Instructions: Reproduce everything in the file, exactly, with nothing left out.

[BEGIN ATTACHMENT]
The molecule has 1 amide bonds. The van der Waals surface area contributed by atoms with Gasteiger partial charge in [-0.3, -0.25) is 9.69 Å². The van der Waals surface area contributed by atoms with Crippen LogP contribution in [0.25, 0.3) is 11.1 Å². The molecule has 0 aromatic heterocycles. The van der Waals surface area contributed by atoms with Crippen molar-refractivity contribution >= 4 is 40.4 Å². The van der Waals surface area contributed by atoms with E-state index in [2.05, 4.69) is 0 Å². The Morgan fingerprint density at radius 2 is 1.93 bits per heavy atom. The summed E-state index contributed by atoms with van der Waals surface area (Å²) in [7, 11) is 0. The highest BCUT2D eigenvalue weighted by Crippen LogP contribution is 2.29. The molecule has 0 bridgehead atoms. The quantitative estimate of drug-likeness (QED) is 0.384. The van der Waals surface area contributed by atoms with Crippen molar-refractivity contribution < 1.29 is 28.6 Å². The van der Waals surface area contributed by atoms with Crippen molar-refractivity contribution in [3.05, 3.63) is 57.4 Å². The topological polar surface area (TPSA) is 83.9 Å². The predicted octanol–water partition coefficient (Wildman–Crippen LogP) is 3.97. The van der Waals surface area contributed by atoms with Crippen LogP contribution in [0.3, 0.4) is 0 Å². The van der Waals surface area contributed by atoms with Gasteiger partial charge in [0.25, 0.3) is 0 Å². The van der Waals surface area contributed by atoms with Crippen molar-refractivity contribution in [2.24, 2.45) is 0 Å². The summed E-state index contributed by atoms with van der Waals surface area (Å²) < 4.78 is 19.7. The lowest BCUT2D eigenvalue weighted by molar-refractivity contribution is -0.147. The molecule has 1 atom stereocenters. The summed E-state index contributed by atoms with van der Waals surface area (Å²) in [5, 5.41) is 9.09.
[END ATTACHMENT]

The molecule has 1 amide bonds. The van der Waals surface area contributed by atoms with Gasteiger partial charge in [-0.3, -0.25) is 9.69 Å². The van der Waals surface area contributed by atoms with Crippen LogP contribution in [0.25, 0.3) is 11.1 Å². The molecule has 0 aromatic heterocycles. The van der Waals surface area contributed by atoms with Crippen molar-refractivity contribution >= 4 is 40.4 Å². The van der Waals surface area contributed by atoms with E-state index in [2.05, 4.69) is 0 Å². The Morgan fingerprint density at radius 2 is 1.93 bits per heavy atom. The summed E-state index contributed by atoms with van der Waals surface area (Å²) in [7, 11) is 0. The highest BCUT2D eigenvalue weighted by Crippen LogP contribution is 2.29. The molecule has 0 bridgehead atoms. The quantitative estimate of drug-likeness (QED) is 0.384. The van der Waals surface area contributed by atoms with Crippen molar-refractivity contribution < 1.29 is 28.6 Å². The van der Waals surface area contributed by atoms with Crippen molar-refractivity contribution in [3.05, 3.63) is 57.4 Å². The topological polar surface area (TPSA) is 83.9 Å². The predicted octanol–water partition coefficient (Wildman–Crippen LogP) is 3.97. The van der Waals surface area contributed by atoms with Crippen LogP contribution in [0.3, 0.4) is 0 Å². The van der Waals surface area contributed by atoms with Gasteiger partial charge in [0.25, 0.3) is 0 Å². The van der Waals surface area contributed by atoms with Crippen molar-refractivity contribution in [2.24, 2.45) is 0 Å². The summed E-state index contributed by atoms with van der Waals surface area (Å²) < 4.78 is 19.7. The lowest BCUT2D eigenvalue weighted by molar-refractivity contribution is -0.147. The molecule has 1 atom stereocenters. The summed E-state index contributed by atoms with van der Waals surface area (Å²) in [5, 5.41) is 9.09.